Comparative Education (2013) - Christine Teelken & Rosemary Deem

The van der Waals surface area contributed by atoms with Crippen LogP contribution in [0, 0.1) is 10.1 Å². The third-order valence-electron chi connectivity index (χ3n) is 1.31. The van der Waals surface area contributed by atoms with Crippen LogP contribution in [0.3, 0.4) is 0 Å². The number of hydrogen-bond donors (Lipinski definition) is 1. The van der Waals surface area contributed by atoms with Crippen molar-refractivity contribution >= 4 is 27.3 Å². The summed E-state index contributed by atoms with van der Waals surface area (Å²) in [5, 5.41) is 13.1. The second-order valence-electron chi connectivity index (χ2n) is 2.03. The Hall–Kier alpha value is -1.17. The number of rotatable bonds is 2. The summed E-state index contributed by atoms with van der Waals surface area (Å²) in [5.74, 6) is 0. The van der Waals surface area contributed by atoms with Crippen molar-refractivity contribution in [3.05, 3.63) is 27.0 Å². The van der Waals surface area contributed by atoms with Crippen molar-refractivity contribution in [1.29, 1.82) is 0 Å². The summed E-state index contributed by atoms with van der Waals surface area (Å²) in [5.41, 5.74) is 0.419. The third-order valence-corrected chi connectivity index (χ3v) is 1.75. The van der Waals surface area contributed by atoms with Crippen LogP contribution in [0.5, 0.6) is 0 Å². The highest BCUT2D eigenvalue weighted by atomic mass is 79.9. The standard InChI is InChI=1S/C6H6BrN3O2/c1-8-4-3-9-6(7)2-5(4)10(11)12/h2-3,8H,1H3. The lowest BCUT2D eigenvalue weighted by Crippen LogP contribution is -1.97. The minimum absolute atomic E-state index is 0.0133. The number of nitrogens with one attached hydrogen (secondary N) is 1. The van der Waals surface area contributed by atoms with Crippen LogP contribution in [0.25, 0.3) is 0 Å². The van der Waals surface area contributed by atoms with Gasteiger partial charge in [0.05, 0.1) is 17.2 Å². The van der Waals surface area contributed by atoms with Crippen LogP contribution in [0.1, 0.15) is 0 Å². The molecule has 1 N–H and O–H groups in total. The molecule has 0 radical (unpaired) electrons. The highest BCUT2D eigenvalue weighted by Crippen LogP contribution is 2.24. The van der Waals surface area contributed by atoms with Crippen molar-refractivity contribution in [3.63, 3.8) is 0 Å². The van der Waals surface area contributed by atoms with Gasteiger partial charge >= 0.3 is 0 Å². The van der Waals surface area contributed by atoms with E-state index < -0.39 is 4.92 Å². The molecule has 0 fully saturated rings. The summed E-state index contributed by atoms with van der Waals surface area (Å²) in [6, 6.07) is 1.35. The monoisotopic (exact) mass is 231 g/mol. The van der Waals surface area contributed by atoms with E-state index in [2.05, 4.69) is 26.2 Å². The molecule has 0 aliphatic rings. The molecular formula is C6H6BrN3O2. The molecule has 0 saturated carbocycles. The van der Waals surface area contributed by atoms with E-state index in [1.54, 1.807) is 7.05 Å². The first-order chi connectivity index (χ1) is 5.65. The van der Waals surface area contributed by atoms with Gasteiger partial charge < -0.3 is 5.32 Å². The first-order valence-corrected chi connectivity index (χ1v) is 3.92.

The main purpose of this paper is to investigate what impact new regimes of management and governance, including new managerialism, have had on perceptions of gender equality at universities in three Western European countries. While in accordance with national laws and EU directives, contemporary current management approaches in universities should, in theory, stimulate equality of opportunities and diminish regimes of inequality, our findings from qualitative interviews across the Netherlands, Sweden and the UK provide a very different picture. Our data show that these new governance approaches actually re-emphasise the existing status quo in various ways and enable more subtle forms of discrimination despite the existence of a veneer of equality. Consequently, some women find themselves sidelined by the gap between formal procedures designed to deal with inequalities and the institutional cultures and practices towards selection and promotion.